So far we have achieved the following:
We have started the project by reading upon consistent hashing. We tried to understand how it works, what are its advantages and found out what are some simple ideas that we can use to implement in our project.
We are new to GoLang therefore we read up on that and few presentations about it. We wrote few simple programs initially to get used to GoLang.
We have written simple programs in GoLang to test if we are able to communicate between nodes. For now our communication assumes that the IP addresses of the nodes participating in communication are known already. We plan to build node discovery framework so that in case of dynamic IP addresses we are able to communicate with the devices. We still will assume that the IP address of the master node is known to all the slave nodes.
Having done this we also experimented with the goRPC package to transfer data between the nodes. We plan to use goRPC extensively in our project for GET/PUT requests therefore getting it to work correctly was crucial.
We don’t have access to Raspberry Pis yet and most of our development is being done using the GHC machines. We will still need some time to setup the cluster. Particularly, we think that most of our time while setting up the cluster will be spent on installing and bringing up the Go compiler assuming that we won’t face much trouble with the default unix distribution that comes with Pi.
We are still deciding what will be the best type of value object that we want to use to demo our key-value store so that we can highlight the benefits of Raspberry Pis, if there are any. For now we are considering either small String phrases or 1 MB image files. We plan to experiment with both kind of value objects and see how our system performs.
Our proposed goals were to implement a Key-Value store with GET, PUT and DEL API support. We were hoping to demonstrate the dynamic scale-in/scale-out of the nodes using consistent hashing as the load on the system increases or decreases. This load can be described along two axes:
Memory overhead on a single data node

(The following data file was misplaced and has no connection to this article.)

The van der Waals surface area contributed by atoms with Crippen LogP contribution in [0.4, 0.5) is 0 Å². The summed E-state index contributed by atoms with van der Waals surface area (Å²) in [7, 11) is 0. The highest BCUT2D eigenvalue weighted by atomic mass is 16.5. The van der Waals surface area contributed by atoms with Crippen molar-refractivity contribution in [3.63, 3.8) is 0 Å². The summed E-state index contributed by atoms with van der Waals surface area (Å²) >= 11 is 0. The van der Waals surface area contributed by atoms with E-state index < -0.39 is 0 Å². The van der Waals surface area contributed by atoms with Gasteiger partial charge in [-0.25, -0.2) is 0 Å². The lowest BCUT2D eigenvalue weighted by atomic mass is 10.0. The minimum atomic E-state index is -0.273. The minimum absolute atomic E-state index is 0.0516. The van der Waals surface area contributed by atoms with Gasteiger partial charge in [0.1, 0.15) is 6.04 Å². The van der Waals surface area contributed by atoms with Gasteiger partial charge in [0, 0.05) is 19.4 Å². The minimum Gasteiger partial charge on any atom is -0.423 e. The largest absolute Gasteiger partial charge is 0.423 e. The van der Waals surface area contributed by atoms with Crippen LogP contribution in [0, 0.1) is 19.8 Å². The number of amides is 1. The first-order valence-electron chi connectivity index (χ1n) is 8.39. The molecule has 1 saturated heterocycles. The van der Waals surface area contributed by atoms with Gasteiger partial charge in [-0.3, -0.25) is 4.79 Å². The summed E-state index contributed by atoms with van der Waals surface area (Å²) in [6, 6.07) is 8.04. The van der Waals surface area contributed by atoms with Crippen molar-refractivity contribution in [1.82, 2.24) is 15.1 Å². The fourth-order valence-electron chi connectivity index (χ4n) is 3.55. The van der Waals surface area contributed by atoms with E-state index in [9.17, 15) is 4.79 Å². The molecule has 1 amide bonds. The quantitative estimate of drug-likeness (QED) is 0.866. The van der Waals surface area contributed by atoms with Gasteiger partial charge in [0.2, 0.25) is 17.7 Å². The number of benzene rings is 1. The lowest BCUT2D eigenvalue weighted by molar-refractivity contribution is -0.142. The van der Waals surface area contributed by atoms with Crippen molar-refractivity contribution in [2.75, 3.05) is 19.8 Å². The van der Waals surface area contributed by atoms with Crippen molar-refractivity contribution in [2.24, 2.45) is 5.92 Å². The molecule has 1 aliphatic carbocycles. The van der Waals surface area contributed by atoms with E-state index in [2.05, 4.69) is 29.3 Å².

Number of requests that are seen by a single data node
As we scale-in/scale-out the cluster of Pis we were planning to compare its perf/watt and perf/dollar to a regular commercial machine.
Our goals for the project are pretty much the same as we had initially proposed. Only thing changed is that initially we were hoping to perform dynamic scaling of the system but we don't think we will be able to write an efficient implementation (without a big lock) in the given amount of time. In context of what would be feasible to demo on the project presentation day we think we will demonstrate working model of our system. We plan to show graph of average response times as the number of clients grow, performance/watt and performance/dollar. For the performance/watt we, for now, plan to use the power numbers that are mentioned in the hardware specification document of the concerned machines that we are using. To perform a live demo we need to go forward with the assumption that the IP address of the master node is known to all the slave nodes. This is one addition to our initial goals that we hope to implement a very basic slave node discovery protocol which will run on the master. We don’t know if we will be to implement this given the amount of time that we have but as a fallback we will be using static IP address or a configuration file which will contain the IP address of all the nodes so that the communication between nodes is easy.